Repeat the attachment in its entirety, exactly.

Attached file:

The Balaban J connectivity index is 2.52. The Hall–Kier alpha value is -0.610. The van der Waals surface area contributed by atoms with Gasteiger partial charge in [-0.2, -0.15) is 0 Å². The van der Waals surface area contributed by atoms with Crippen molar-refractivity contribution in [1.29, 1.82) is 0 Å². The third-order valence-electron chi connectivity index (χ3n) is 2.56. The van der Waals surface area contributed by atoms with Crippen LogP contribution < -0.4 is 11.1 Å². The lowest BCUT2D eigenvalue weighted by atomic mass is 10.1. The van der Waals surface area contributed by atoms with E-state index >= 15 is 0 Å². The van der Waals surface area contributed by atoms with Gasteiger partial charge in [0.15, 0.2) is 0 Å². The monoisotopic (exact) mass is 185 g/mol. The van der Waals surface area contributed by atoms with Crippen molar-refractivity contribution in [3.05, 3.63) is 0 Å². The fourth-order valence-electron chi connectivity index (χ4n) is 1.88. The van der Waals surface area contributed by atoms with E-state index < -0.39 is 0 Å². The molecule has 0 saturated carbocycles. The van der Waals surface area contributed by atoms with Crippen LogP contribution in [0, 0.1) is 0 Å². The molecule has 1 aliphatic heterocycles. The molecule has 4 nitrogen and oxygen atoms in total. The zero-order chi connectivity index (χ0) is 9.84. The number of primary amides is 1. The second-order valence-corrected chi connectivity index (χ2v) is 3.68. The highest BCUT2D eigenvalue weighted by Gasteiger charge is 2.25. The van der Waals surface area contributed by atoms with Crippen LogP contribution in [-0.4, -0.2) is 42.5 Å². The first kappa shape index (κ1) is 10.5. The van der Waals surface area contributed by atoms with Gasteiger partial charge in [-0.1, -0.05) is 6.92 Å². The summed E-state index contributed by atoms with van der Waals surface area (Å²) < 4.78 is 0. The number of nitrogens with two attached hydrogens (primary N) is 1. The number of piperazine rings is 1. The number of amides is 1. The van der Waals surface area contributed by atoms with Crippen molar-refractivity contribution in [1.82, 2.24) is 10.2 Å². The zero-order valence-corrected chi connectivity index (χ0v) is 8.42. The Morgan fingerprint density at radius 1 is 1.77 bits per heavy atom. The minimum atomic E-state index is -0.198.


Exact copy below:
The Balaban J connectivity index is 2.52. The Hall–Kier alpha value is -0.610. The van der Waals surface area contributed by atoms with Gasteiger partial charge in [-0.2, -0.15) is 0 Å². The van der Waals surface area contributed by atoms with Crippen molar-refractivity contribution in [1.29, 1.82) is 0 Å². The third-order valence-electron chi connectivity index (χ3n) is 2.56. The van der Waals surface area contributed by atoms with Crippen LogP contribution < -0.4 is 11.1 Å². The lowest BCUT2D eigenvalue weighted by atomic mass is 10.1. The van der Waals surface area contributed by atoms with E-state index >= 15 is 0 Å². The van der Waals surface area contributed by atoms with Gasteiger partial charge in [0.15, 0.2) is 0 Å². The monoisotopic (exact) mass is 185 g/mol. The van der Waals surface area contributed by atoms with Crippen molar-refractivity contribution in [3.05, 3.63) is 0 Å². The fourth-order valence-electron chi connectivity index (χ4n) is 1.88. The van der Waals surface area contributed by atoms with E-state index < -0.39 is 0 Å². The molecule has 0 saturated carbocycles. The van der Waals surface area contributed by atoms with Crippen LogP contribution in [0, 0.1) is 0 Å². The molecule has 1 aliphatic heterocycles. The molecule has 4 nitrogen and oxygen atoms in total. The zero-order chi connectivity index (χ0) is 9.84. The number of primary amides is 1. The second-order valence-corrected chi connectivity index (χ2v) is 3.68. The highest BCUT2D eigenvalue weighted by Gasteiger charge is 2.25. The van der Waals surface area contributed by atoms with Crippen LogP contribution in [-0.4, -0.2) is 42.5 Å². The first kappa shape index (κ1) is 10.5. The van der Waals surface area contributed by atoms with Gasteiger partial charge in [-0.1, -0.05) is 6.92 Å². The summed E-state index contributed by atoms with van der Waals surface area (Å²) < 4.78 is 0. The number of nitrogens with two attached hydrogens (primary N) is 1. The number of piperazine rings is 1. The number of amides is 1. The van der Waals surface area contributed by atoms with Crippen molar-refractivity contribution in [1.82, 2.24) is 10.2 Å². The zero-order valence-corrected chi connectivity index (χ0v) is 8.42. The Morgan fingerprint density at radius 1 is 1.77 bits per heavy atom. The minimum atomic E-state index is -0.198.